Editor’s Note: The “People First” section is compiled from information from the Air Force Personnel Center, TRICARE, 56th Force Support Squadron, Airman and Family Readiness Flight, Veterans Affairs, the civilian personnel office and armed forces news services. For the complete story, go to the web address listed at the end of the story.
New resources promote fitness culture
To help improve Total Force fitness levels, Air Force Personnel Center officials are fielding new fitness resources accessible online, in person or on DVD.
These resources, including the Operational Fitness Program, Xtreme Wednesday Workouts, the Air Force Fitness DVDs and the Fitness on Request kiosks are available to all Total Force Airmen, retirees and families, through base Fitness and Sports Centers and unit physical training leaders.
The Operational Fitness Program provides detailed exercise plans for individuals of all fitness levels and is easily accessible on www.usafservices.com.
“The goal of the program is to help maintain resilient Airmen and encourage healthy lifestyles for our Air Force communities at large,” said Scott Nunnelly, the AFPC fitness program manager. “While the program isn’t mandatory, it provides a great baseline for people to maintain their fitness throughout the year.”
AFPC officials reached out to installation fitness and sports managers as well as exercise physiologists for their feedback to help develop the workout plans. Currently, the program offers detailed workouts for three levels of fitness:
Level One: Three bi-weekly routines that progressively become more difficult. The workouts build upon endurance, strength and power over the course of six weeks. This level is geared toward Airmen who need help passing their fitness test or those new to fitness.
DEERS streamlined for better efficiency
A modification in the Defense Enrollment Eligibility Reporting System is expected to streamline personal records for better efficiency, said the director of the Defense Manpower Data Center.
In an interview with American Forces Press Service and the Pentagon Channel, Mary Dixon said information will now be entered into DEERS in personnel offices rather than identification card offices.
DEERS is used for benefits determination in the Defense and Veterans Affairs departments. It includes active-duty service members, active reservists, retirees, and certain civilians and contractors, as well as members of the Coast Guard, Public Health Service and National Oceanic and Atmospheric Administration. The system comprises 44 million people, Dixon said.
Family members can continue to use the identification card office to change their vital information, Dixon added, and others will be referred to their personnel office when the change takes effect, expected to be by the end of this month.
The change is expected to increase accuracy of records, Dixon said, noting that any time data is moved around, there’s the possibility of typing mistakes.
Air Force restarts tuition assistance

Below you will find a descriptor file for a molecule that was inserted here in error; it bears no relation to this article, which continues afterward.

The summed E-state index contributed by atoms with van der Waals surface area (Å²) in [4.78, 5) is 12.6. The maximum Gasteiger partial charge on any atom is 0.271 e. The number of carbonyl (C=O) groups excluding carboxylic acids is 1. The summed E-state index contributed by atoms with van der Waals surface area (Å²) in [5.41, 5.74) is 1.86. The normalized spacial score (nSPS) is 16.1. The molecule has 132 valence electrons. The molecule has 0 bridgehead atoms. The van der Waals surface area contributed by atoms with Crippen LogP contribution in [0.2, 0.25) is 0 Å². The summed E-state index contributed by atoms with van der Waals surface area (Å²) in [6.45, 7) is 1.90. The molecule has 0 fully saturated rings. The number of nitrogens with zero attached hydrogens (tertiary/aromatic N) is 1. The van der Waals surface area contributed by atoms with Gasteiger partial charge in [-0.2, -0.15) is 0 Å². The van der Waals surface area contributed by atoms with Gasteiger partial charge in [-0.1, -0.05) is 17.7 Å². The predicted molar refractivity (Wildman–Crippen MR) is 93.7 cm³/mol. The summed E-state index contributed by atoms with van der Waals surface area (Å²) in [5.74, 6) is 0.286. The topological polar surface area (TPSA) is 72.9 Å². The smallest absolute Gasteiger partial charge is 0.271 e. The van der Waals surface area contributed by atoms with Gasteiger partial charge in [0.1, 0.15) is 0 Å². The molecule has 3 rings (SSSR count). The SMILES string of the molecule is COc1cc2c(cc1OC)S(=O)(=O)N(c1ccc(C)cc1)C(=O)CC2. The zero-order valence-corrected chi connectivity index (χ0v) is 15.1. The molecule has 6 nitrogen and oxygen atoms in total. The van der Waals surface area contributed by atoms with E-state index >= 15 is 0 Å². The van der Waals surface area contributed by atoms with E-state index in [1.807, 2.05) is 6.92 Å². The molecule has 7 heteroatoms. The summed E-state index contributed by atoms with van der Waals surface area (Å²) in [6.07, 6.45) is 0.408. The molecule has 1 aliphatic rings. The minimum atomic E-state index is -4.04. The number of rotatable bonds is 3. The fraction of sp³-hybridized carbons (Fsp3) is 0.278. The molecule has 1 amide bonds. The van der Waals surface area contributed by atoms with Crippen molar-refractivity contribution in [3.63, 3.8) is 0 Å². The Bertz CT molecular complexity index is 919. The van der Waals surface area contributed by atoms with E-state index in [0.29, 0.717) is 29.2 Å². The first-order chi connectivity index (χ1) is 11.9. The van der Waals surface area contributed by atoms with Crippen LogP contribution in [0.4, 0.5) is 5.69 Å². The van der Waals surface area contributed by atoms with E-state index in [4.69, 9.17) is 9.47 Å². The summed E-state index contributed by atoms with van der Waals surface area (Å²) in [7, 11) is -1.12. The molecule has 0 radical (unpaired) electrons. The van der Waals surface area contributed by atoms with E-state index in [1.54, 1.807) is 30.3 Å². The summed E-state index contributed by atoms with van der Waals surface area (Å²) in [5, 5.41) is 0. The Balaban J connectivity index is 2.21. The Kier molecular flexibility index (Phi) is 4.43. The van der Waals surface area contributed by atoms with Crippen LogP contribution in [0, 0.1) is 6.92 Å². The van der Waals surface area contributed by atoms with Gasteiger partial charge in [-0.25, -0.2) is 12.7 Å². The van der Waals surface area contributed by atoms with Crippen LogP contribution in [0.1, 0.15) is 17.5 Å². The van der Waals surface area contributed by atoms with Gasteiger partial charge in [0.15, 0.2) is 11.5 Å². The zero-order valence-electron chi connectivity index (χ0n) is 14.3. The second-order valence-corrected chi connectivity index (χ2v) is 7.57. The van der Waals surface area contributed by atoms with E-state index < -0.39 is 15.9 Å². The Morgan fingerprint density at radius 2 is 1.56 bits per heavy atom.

The Air Force has officially restarted military tuition assistance, effective immediately.
The service restarted the program as a result of the Consolidated and Further Continuing Appropriations Act of 2013, where Congress called for the MTA program to continue in the current fiscal year.
As a result of the restart, the program will resume the same benefits as before. Airmen are eligible for up to $4,500 per fiscal year and a maximum of $250 per semester hour or quarter hour equivalent to cover tuition and allowable fees. Military tuition assistance is not available retroactively to cover courses taken and paid for using any other funding source during the suspension of military tuition assistance.
“Military tuition assistance will be the same program Airmen are used to,” said Russell Frasz, the director of Force Development. “The same policies and procedures will be in place.”
With this change, current and future Airmen will be given another tool to develop professionally through advanced education, Frasz said.
“Voluntary education and military tuition assistance programs continue to be integral to the recruiting, retention and readiness of Airmen and contribute to institutional competencies,” said Kim Yates, the Air Force Voluntary Education chief. “In the long term, the Air Force will still be able to leverage the learning achieved by Airmen to ensure a dynamic, flexible force able to work in uncertain environments around the world. The will have the ability to think critically.”
‘Every dollar counts’ ushers in new savings culture
With budgets shrinking, Air Force leaders are calling on Airmen to share their best money-saving ideas through the Every Dollar Counts campaign.
In the wake of sequestration, the initiative marks a cultural shift that empowers Airmen to find and recommend areas for savings that may be used to support readiness needs, said Gen. Larry Spencer, Air Force vice chief of staff.
Beginning May 1, Airmen can submit their cost-reducing ideas via the Airmen Powered by Innovation websites while at home, the office or on a smart phone.
Both uniformed and civilian Air Force members can participate in the month-long open call for ideas and share their creative and efficient ways to save money and time.